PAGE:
Promptness of Action: A Lesson From Richard Branson
Richard Branson has the nickname “Dr Yes” among his staff members at Virgin due to the fact that whenever he is presented with a question, request, or a problem — his automatic reply is always a positive one rather than a negative one.
His philosophy is that it is important to find reasons to do something rather than not to do it. If something looks like a good idea and there is an opportunity to learn, the best thing to do is to just do it. His motto really is: ‘Screw it. Let’s just do it.’
Whenever he is asked at what time a particular thing should be done, his automatic reply is always, “As soon as possible”. When boat builder, Ted Tolemann asked him to sponsor a powerboat event in order to win back the Blue Riband for Britain, he ”accepted the offer at once”. When asked when preparations should be made for the competition, his answer was, “Immediately”.
Promptness of action has always been part of his character, and his penchant for being on time stems from a lesson his father taught him when he was a young man: He was late to a gathering one day, keeping his father and his friends waiting for longer than appropriate. When he did arrive, his father made him stand in front of everyone and publicly taught him the importance of valuing other people’s time. Branson said he has not been late ever since — at least not when it is something he could control.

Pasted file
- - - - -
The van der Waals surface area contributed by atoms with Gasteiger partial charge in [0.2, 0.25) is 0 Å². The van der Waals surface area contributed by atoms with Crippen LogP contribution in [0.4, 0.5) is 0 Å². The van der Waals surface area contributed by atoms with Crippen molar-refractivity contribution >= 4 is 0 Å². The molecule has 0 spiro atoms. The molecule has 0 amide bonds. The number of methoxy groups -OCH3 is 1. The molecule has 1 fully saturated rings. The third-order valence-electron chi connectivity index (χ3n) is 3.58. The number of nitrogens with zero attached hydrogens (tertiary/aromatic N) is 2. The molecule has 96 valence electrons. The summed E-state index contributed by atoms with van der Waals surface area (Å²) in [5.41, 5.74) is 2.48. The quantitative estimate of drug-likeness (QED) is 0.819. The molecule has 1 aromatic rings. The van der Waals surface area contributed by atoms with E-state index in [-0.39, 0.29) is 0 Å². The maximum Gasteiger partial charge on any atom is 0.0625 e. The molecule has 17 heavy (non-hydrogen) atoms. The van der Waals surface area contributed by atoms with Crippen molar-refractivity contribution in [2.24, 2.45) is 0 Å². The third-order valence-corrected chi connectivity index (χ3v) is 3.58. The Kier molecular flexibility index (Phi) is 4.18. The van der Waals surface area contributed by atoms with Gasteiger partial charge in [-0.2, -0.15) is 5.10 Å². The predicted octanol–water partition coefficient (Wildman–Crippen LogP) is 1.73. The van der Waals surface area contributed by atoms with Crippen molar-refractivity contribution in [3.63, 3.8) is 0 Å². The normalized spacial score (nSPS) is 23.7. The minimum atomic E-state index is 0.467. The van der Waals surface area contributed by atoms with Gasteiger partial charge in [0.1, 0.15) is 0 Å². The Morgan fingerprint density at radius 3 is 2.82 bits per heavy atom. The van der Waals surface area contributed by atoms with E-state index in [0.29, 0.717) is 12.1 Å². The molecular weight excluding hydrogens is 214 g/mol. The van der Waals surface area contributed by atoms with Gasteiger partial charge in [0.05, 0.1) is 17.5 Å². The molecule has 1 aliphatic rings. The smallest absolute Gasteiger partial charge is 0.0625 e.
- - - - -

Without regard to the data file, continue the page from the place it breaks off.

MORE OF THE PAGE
The entrepreneur has been photographed on several occasions running through the streets of London or New York to make haste for meetings. On one occasion, he ran 15 blocks through New York’s summer heat and traffic to meet someone for an interview on climate change.
He made it a few minutes just before his slot. “I was sweaty,” he says, “but I wasn’t late!”
He believes that poor punctuality is incredibly disrespectful, and that It is irrelevant whether you’re a celebrity, a carpenter, a politician, or a painter: we all have but 24 hours in a day, and no one’s time is particularly more important than another's’.
“It is important to ensure that you will be there when you say you will be there,” he says. “This may feel like an old-fashioned tip to give, but it has served me well for five decades in business.”
His advice for if you find yourself running behind due to factors completely out of your control? Call ahead and apologize: “It shows you are serious, and it shows you are organized. But, most importantly, it shows you are respectful of other people’s time.”